Australian interchange forward Luke Lewis admits he was stunned to receive a call-up to the Kangaroos squad for Friday night’s Anzac Test against the Kiwis following a horror 12 months in which very little has gone to plan.
Having missed last year’s end-of-season Test following the cancer scare that also ruined his farewell to childhood club Penrith after 12 years and 208 games, Lewis has been one of the innocent bystanders caught up in the Cronulla drugs scandal in recent months after arriving in the Shire in the off-season.
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Expected to be one of the more dominant clubs of 2013, the subsequent ASADA investigation and the disruptions it has caused has contributed to the Sharks’ 2-4 start to the year with Lewis telling NRL.com that earning a recall to the Kangaroos squad this week had been the furthest thing from his mind.
“Not at all,” Lewis said when asked if he had anticipated selection. “To tell you the truth I hadn’t even thought about it.
“So much has happened over the past year… I’ve just been trying to do the little things for myself and trying to get myself back on track to where I was a couple of years ago.
“I’m getting there slowly but I feel like I need to get a bit more ball in my hands for Cronulla and start to put my best foot forward.
“When you’ve only won two from six games it’s not where we want to be at the moment and when you’re not winning games it can be hard to get into sides like this, so I feel very honoured and very lucky to be there.
“It’s overwhelming really. But I won’t let anybody down, I tell you.”
After the tumultuous nature of the opening weeks of the NRL season, which came right on the back of ASADA and the Australian Government jointly announcing their probe into drugs in Australian sport on February 7, the intense media scrutiny surrounding affected clubs has calmed somewhat in recent weeks.
But Lewis backed claims made by Cronulla coach Shane Flanagan two weeks ago that the club’s training remained hampered.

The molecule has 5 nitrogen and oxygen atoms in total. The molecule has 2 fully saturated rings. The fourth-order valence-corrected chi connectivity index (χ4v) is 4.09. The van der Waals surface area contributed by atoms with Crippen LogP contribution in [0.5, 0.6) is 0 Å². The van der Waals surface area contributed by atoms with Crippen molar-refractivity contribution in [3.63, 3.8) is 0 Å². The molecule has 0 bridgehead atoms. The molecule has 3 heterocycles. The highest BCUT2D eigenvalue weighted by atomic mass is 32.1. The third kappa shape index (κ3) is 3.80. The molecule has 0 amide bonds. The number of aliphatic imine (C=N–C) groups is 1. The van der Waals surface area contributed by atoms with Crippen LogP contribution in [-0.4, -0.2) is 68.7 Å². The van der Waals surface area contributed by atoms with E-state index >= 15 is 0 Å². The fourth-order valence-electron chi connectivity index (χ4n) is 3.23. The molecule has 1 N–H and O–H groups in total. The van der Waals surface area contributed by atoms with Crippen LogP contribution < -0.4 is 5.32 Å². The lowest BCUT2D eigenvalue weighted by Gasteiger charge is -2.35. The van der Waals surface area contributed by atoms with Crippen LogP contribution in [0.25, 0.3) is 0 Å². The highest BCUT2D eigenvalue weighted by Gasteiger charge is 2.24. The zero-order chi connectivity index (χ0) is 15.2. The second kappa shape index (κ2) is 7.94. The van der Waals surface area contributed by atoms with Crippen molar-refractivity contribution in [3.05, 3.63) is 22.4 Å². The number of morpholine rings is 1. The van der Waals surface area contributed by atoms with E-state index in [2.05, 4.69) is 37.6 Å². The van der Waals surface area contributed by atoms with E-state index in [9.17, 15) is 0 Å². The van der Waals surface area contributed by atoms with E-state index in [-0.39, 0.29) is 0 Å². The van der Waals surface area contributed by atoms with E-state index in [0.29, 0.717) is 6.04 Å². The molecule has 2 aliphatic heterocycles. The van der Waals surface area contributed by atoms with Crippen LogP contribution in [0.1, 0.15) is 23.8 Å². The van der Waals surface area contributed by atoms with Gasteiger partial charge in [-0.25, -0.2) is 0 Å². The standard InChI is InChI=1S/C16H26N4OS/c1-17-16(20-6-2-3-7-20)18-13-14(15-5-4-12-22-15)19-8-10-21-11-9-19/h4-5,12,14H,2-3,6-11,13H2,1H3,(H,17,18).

“We’re all a really tight bunch of blokes but it is hard sometimes to get on with it,” he said.
“Everyone is doing the best they can at the moment. We’re training hard and that’s all we can do. If we keep doing that we’ll come out the other side of it.
“All that other stuff, we’re trying to put behind us. We’ve got to just let ASADA and all those things going on in the background handle themselves. The boys have been trying to put that behind them and trying to train as best as they can. We’re probably not able to do that but we’re trying to train the best we can. Once it’s all sorted I’m sure we’ll come through the other side where we’re expected to be.”
Lewis said he welcomed the chance to escape the glare and spend a week in Kangaroos camp without the drugs spectre hanging over the side.
“It’s a nice change” he said. “It’s good to come into camp and see all the boys again. The smiling faces and people having fun – these sorts of camps with the players here, you learn so much. Little things that you forget about, when you come here you take that back to your club and pass it on to the other guys in the team.
“Everyone catches onto it and wants to be a part of it. I’m just stoked to be here with Gal. I’ll take a lot from this week, then head back to Cronulla on Monday and take a lot of confidence into the big game against the Bulldogs at Bluetongue Stadium.”
The Australians take a full-strength side into Friday night’s clash and will be heavy favourites to win a 15th consecutive Anzac Test against a New Zealand outfit missing key players Benji Marshall, Sonny Bill Williams and Jeremy Smith.
And while Lewis predicted the Kiwis would be tougher to beat than expected, he agreed that the presence of Queensland quartet Cameron Smith, Billy Slater, Cooper Cronk and Johnathan Thurston provided the Aussies with a huge advantage.
“We’re pretty fortunate to have those players here,” he said. “They just lead the ship and everyone follows that lead. Obviously everyone has to do their job around them in order for them to do it but it’s just a really, really good leadership base with those guys.
“I just jump on board with whatever they say and listen as much as I can. That’s the good thing about this group, they’ve played a lot of footy together and it comes easy to them. They’ve got that partnership.
“But New Zealand will run hard and they’ve got guys like Jared Waerea-Hargreaves who is going great at the moment. Their forward pack is very good. It’s going to be a bash-fest, I think.”